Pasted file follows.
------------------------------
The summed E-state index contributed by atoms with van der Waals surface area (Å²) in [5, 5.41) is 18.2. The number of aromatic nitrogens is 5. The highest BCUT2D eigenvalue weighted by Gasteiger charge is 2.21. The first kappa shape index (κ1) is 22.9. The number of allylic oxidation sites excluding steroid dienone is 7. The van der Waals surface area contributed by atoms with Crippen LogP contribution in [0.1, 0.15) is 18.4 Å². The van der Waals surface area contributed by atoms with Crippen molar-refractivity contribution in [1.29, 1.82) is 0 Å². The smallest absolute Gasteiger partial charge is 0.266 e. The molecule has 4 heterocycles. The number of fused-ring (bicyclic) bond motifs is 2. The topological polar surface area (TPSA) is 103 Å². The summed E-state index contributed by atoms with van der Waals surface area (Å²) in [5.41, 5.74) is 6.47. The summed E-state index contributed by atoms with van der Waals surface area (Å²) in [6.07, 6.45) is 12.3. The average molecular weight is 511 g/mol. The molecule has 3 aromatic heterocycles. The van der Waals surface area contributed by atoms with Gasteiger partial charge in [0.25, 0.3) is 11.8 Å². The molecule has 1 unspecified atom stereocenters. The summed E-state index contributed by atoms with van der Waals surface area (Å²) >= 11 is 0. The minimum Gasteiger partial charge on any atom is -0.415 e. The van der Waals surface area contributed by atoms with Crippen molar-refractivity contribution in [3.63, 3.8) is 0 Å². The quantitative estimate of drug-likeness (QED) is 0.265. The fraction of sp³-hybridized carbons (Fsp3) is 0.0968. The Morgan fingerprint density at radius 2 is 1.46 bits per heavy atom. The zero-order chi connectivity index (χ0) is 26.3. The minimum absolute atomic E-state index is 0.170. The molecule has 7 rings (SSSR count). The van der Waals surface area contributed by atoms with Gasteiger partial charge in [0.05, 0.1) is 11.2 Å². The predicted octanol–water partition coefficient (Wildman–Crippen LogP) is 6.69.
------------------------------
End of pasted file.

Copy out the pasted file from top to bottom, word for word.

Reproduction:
The summed E-state index contributed by atoms with van der Waals surface area (Å²) in [5, 5.41) is 18.2. The number of aromatic nitrogens is 5. The highest BCUT2D eigenvalue weighted by Gasteiger charge is 2.21. The first kappa shape index (κ1) is 22.9. The number of allylic oxidation sites excluding steroid dienone is 7. The van der Waals surface area contributed by atoms with Crippen LogP contribution in [0.1, 0.15) is 18.4 Å². The van der Waals surface area contributed by atoms with Crippen molar-refractivity contribution in [1.29, 1.82) is 0 Å². The smallest absolute Gasteiger partial charge is 0.266 e. The molecule has 4 heterocycles. The number of fused-ring (bicyclic) bond motifs is 2. The topological polar surface area (TPSA) is 103 Å². The summed E-state index contributed by atoms with van der Waals surface area (Å²) in [5.41, 5.74) is 6.47. The summed E-state index contributed by atoms with van der Waals surface area (Å²) in [6.07, 6.45) is 12.3. The average molecular weight is 511 g/mol. The molecule has 3 aromatic heterocycles. The van der Waals surface area contributed by atoms with Gasteiger partial charge in [0.25, 0.3) is 11.8 Å². The molecule has 1 unspecified atom stereocenters. The summed E-state index contributed by atoms with van der Waals surface area (Å²) >= 11 is 0. The minimum Gasteiger partial charge on any atom is -0.415 e. The van der Waals surface area contributed by atoms with Crippen molar-refractivity contribution in [3.63, 3.8) is 0 Å². The quantitative estimate of drug-likeness (QED) is 0.265. The fraction of sp³-hybridized carbons (Fsp3) is 0.0968. The Morgan fingerprint density at radius 2 is 1.46 bits per heavy atom. The zero-order chi connectivity index (χ0) is 26.3. The minimum absolute atomic E-state index is 0.170. The molecule has 7 rings (SSSR count). The van der Waals surface area contributed by atoms with Gasteiger partial charge in [0.05, 0.1) is 11.2 Å². The predicted octanol–water partition coefficient (Wildman–Crippen LogP) is 6.69.